MAT136H1 Lecture Notes - Partial Fraction Decomposition, Quadratic Function

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7.4 Integration Techniques
Partial Fractions for Rational Functions: Overview
Rational functions are functions with a polynomial in the numerator and the denominator, so that:


If the degree of  is less than , it is called proper rational function.
If the degree of  is greater than , it is called improper rational function. Then before
proceeding to applying partial fractions, it must be written in the form of 
 
,
where  is the remainder obtained from long division.
4 Cases of Rational Functions
Case 1: When the function in the denominator can be factored into linear functions. Then split the
function in the numerator and integrate separately.
Case 2: Similar to Case 1, but some of the factored terms in the denominator have order greater than 1.
Then write out each power occurrence, and decompose the numerator accordingly, and then integrate
separately.
Case 3: When the factored term in the denominator is irreducible quadratic factor, then after
decomposing the numerator and splitting into separate integrals, for those terms with irreducible
quadratic denominator, apply the formula: 


  
Case 4: Similar to Case 3 but like Case 2, some of the irreducible quadratic terms are of power greater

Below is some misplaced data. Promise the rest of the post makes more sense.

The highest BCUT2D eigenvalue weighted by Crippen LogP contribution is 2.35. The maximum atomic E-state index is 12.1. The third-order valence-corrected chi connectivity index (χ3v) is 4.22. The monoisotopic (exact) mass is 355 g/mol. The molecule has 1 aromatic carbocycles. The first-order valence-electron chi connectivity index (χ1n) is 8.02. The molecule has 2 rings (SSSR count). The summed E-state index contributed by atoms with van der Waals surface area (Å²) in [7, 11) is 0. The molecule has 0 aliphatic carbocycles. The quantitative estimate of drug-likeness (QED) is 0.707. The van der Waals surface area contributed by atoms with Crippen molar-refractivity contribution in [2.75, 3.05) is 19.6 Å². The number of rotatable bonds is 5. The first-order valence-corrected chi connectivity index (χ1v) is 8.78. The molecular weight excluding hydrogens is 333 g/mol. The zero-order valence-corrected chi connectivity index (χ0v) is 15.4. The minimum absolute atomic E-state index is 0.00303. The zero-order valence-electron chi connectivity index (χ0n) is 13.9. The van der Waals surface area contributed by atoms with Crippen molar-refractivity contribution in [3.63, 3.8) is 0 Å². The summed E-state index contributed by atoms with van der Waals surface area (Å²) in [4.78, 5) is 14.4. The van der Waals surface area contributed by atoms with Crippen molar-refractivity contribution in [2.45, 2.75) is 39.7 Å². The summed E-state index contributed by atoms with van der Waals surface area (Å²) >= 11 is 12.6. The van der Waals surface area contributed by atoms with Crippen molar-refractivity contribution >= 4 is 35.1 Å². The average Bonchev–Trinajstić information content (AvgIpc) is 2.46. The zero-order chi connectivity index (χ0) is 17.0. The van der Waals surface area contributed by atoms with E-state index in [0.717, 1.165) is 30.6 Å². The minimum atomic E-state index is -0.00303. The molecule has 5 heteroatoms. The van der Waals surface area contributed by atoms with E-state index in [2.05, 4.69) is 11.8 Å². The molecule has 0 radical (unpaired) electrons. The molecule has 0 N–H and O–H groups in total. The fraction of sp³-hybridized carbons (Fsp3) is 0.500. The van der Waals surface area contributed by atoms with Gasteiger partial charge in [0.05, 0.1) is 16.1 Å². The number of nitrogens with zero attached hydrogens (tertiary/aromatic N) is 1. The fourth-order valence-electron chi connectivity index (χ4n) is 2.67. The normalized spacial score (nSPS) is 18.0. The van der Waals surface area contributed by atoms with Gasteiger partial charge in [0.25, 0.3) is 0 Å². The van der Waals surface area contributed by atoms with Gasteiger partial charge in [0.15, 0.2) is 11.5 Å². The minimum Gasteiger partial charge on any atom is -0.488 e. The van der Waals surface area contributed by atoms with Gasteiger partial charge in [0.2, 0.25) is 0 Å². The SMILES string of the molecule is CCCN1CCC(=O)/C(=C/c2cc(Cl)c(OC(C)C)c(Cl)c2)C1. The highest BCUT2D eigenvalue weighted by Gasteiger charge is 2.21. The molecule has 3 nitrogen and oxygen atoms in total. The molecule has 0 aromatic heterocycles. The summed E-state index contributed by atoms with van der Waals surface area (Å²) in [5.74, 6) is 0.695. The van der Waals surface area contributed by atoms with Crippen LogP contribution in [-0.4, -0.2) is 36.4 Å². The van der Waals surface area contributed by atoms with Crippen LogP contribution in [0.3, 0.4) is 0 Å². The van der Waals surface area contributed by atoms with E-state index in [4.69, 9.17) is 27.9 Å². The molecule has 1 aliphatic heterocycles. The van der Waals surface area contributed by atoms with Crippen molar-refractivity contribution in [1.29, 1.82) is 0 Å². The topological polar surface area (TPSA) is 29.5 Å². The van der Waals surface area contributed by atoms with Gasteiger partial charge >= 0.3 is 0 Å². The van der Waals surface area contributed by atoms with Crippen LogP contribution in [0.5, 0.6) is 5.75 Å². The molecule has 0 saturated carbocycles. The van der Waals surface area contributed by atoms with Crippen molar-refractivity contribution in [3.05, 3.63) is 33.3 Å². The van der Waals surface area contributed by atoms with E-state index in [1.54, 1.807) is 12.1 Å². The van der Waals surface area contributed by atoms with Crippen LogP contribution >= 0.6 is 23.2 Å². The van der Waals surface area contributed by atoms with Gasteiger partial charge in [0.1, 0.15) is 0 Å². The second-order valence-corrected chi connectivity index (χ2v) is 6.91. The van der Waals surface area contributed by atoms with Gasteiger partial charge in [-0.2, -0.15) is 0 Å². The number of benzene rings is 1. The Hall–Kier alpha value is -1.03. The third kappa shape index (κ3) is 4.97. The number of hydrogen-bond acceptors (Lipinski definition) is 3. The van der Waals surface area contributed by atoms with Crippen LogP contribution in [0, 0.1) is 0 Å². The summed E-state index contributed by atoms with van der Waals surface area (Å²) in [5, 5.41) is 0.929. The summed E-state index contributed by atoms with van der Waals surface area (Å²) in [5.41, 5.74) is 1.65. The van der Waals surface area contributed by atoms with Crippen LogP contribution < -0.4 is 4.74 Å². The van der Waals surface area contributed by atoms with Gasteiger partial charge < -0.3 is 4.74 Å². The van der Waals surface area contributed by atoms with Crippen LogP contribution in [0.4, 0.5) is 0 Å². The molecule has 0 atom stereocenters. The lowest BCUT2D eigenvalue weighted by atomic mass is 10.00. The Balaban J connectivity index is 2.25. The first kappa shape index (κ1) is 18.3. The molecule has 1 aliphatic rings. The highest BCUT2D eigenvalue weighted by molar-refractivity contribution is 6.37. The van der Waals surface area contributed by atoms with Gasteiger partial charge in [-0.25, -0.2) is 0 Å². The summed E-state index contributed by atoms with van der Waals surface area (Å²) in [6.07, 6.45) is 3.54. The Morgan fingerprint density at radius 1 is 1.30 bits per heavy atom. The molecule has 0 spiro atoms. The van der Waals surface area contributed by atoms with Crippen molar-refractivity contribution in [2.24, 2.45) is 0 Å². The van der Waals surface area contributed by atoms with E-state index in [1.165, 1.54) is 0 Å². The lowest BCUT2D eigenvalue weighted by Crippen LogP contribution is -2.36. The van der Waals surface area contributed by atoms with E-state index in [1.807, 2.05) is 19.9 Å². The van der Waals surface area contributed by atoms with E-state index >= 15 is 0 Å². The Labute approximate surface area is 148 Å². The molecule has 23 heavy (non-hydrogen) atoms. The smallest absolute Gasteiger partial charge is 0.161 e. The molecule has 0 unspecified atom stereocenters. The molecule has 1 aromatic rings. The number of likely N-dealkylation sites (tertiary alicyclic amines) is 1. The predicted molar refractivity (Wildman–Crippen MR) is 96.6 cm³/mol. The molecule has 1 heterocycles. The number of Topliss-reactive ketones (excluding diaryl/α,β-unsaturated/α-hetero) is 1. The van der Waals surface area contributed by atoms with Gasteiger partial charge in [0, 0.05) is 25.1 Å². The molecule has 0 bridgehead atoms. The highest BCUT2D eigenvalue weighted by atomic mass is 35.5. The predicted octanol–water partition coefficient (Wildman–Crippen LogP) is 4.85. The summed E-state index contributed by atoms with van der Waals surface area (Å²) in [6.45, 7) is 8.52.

than 1. Then write each occurrence for every power. Then decompose the numerator, split into
separate integrals, and apply the above formula where necessary.
Irreducible quadratic factor means its discriminant is negative, so for any quadratic function 
  , where    . These cannot be factored over real numbers.
Rationalizing Substitutions
Where the integral has a function in the form of 
, then apply substitution   
.
Then can be raised to whatever power necessary to remove the root sign. Then the substituted
relationship can be rearranged with respect to variable , and so the relationship between  and 
can be established, ready to be substituted into the integral for easier evaluation.
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Document Summary

Rational functions are functions with a polynomial in the numerator and the denominator, so that: If the degree of ( ) is less than ( ), it is called proper rational function. If the degree of ( ) is greater than ( ), it is called improper rational function. Then before proceeding to applying partial fractions, it must be written in the form of ( ) where ( ) is the remainder obtained from long division. Case 1: when the function in the denominator can be factored into linear functions. Then split the function in the numerator and integrate separately. Case 2: similar to case 1, but some of the factored terms in the denominator have order greater than 1. Then write out each power occurrence, and decompose the numerator accordingly, and then integrate separately.

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